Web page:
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With so many tools and techniques available for online marketing, it’s tough to know where to start. And that's the thing: In the rush to get going with online marketing, people often skip over many of the steps they would follow for an offline marketing plan -- and that way lays assured failure. So, before you jump in to any online marketing campaign, ponder the following:
Know Your Why.
People buy from people they know, like and trust. Your passion and excitement for your products and services help others understand your value. Motivational speaker Simon Sinek is a great resource on this topic, and can help you avoid a common pitfall -- focus more on how you work, rather than why. Knowing why you do what you do every day, and why it matters, will help guide your conversations across multiple marketing mediums.
Establish Your Goals.
What are you trying to accomplish? Do you want to increase traffic to your website? Promote brand awareness? Increase leads and sales? By how much? Setting up your goals can be one of the most difficult pieces to starting a marketing plan, but also the most important. Set realistic expectations and strategies to get there.
Know Thine Enemy.
You don’t need to master "The Art of War" to run a successful marketing campaign, but you do need to know what your competitors are doing. What marketing tactics and tools do they use? If you’re considering a PPC (pay-per-click) campaign, research your keywords first -- how often are they searched for, and how competitive are they? When looking at SEO, take a look at Open Site Explorer to review your competitors’ domain authority and back link profile to see what you’re competing against.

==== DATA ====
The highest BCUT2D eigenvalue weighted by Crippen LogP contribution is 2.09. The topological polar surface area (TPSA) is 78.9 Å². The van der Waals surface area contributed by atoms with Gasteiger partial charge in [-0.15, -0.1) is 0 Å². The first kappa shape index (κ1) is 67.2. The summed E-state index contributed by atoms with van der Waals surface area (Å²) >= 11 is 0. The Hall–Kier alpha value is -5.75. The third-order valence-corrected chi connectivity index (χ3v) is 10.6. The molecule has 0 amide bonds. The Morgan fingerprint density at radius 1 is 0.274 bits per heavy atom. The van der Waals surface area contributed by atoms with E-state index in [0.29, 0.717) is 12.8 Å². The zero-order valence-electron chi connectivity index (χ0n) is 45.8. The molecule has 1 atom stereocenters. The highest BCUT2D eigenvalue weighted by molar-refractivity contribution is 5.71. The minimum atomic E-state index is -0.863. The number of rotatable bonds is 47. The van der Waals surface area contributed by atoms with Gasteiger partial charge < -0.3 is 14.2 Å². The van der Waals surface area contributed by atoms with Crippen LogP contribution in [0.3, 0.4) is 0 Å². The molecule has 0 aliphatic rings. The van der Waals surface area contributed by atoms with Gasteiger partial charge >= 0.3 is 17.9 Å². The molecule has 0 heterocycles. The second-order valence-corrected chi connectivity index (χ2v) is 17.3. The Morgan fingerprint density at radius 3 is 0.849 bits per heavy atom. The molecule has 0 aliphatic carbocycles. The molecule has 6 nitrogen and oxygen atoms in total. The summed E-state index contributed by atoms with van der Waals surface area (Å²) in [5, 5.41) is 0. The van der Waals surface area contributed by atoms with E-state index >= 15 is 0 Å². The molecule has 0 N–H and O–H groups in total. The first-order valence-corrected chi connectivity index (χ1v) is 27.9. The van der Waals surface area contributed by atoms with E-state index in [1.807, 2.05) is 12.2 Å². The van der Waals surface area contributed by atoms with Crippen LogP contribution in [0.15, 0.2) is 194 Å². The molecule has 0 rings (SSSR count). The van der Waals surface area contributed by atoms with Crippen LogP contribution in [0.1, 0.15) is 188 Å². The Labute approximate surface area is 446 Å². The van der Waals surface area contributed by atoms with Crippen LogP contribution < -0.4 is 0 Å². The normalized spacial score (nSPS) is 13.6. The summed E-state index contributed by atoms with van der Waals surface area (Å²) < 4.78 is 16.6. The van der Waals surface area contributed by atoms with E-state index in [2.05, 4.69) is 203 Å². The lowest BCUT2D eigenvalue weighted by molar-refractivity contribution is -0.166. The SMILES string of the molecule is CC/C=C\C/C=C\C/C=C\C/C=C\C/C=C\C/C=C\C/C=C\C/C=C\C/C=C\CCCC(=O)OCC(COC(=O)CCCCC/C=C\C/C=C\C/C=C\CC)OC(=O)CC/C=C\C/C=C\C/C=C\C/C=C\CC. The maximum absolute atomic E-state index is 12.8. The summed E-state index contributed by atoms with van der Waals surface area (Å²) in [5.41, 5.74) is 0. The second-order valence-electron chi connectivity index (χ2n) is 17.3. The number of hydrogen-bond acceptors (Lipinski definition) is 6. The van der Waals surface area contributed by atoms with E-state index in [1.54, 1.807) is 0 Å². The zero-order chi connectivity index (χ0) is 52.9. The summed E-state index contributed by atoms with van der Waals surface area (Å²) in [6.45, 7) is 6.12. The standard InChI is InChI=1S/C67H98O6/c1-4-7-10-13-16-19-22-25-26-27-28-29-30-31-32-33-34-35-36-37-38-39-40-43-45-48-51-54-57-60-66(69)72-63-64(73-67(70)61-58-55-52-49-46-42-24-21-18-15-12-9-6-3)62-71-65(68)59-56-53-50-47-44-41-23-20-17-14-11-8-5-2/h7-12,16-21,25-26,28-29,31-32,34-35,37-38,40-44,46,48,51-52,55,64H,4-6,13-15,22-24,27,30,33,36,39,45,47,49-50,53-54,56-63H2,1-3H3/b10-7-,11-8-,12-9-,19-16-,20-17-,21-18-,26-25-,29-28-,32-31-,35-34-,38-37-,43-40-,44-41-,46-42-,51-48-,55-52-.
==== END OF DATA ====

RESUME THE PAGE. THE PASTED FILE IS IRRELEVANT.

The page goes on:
Even more important than understanding your competitors, you need to understand yourself. What is your differentiator in the marketplace? What makes you stand out from others? Identify your voice. Is it friendly or informative? Is it casual or more professional? Who will be responsible for monitoring and engaging your audiences on social media platforms?
Know Your Audience.
Who is your ideal client? Are they male or female? How old are they? Where do they live? Where do they spend their time online? If they read certain newspapers or blogs, this would be an ideal place to advertise. If they spend the majority of their time on social media sites like Facebook and Twitter, engaging with them there can be the right approach to building awareness around your product or service offerings.
Lyndsey Kramer is the director of business development at Digital Third Coast, a search engine marketing company based in Chicago. You can find Lyndsey on Google+ and also connect with Digital Third Coast on Google+.